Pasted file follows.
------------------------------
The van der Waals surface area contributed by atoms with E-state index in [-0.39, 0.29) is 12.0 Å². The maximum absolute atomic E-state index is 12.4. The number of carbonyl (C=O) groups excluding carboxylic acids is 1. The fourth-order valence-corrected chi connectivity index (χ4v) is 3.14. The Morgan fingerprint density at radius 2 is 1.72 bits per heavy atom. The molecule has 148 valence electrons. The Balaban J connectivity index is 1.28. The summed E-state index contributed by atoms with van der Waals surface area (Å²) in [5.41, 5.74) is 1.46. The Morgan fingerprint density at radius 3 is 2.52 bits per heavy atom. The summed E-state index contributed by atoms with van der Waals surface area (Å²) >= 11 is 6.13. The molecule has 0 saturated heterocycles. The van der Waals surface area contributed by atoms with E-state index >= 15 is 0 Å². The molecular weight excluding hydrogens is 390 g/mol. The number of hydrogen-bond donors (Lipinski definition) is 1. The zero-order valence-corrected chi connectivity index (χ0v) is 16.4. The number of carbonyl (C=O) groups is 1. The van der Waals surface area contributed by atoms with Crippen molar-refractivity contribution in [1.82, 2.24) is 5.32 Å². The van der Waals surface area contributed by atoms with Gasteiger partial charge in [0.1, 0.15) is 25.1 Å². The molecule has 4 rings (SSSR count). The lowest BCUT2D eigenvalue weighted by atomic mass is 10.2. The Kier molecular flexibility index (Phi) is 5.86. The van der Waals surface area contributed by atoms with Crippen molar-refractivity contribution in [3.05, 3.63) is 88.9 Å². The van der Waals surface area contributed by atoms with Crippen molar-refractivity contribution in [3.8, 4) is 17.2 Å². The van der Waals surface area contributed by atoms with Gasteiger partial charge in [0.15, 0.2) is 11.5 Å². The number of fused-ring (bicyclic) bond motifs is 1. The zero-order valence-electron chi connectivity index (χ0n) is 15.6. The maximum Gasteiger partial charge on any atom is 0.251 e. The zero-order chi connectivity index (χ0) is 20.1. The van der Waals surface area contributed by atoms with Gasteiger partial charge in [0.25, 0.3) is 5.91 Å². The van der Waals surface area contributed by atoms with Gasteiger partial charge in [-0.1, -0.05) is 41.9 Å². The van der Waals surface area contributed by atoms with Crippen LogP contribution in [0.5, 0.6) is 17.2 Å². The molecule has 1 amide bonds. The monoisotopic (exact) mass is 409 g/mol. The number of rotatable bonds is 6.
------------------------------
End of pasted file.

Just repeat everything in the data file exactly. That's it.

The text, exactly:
The van der Waals surface area contributed by atoms with E-state index in [-0.39, 0.29) is 12.0 Å². The maximum absolute atomic E-state index is 12.4. The number of carbonyl (C=O) groups excluding carboxylic acids is 1. The fourth-order valence-corrected chi connectivity index (χ4v) is 3.14. The Morgan fingerprint density at radius 2 is 1.72 bits per heavy atom. The molecule has 148 valence electrons. The Balaban J connectivity index is 1.28. The summed E-state index contributed by atoms with van der Waals surface area (Å²) in [5.41, 5.74) is 1.46. The Morgan fingerprint density at radius 3 is 2.52 bits per heavy atom. The summed E-state index contributed by atoms with van der Waals surface area (Å²) >= 11 is 6.13. The molecule has 0 saturated heterocycles. The van der Waals surface area contributed by atoms with E-state index >= 15 is 0 Å². The molecular weight excluding hydrogens is 390 g/mol. The number of hydrogen-bond donors (Lipinski definition) is 1. The zero-order valence-corrected chi connectivity index (χ0v) is 16.4. The number of carbonyl (C=O) groups is 1. The van der Waals surface area contributed by atoms with Crippen molar-refractivity contribution in [1.82, 2.24) is 5.32 Å². The van der Waals surface area contributed by atoms with Gasteiger partial charge in [0.1, 0.15) is 25.1 Å². The molecule has 4 rings (SSSR count). The lowest BCUT2D eigenvalue weighted by atomic mass is 10.2. The Kier molecular flexibility index (Phi) is 5.86. The van der Waals surface area contributed by atoms with Crippen molar-refractivity contribution in [3.05, 3.63) is 88.9 Å². The van der Waals surface area contributed by atoms with Crippen molar-refractivity contribution in [3.8, 4) is 17.2 Å². The van der Waals surface area contributed by atoms with Gasteiger partial charge in [0.15, 0.2) is 11.5 Å². The number of fused-ring (bicyclic) bond motifs is 1. The zero-order valence-electron chi connectivity index (χ0n) is 15.6. The maximum Gasteiger partial charge on any atom is 0.251 e. The zero-order chi connectivity index (χ0) is 20.1. The van der Waals surface area contributed by atoms with Gasteiger partial charge in [0.25, 0.3) is 5.91 Å². The van der Waals surface area contributed by atoms with Gasteiger partial charge in [-0.1, -0.05) is 41.9 Å². The van der Waals surface area contributed by atoms with Crippen LogP contribution in [0.5, 0.6) is 17.2 Å². The molecule has 1 amide bonds. The monoisotopic (exact) mass is 409 g/mol. The number of rotatable bonds is 6.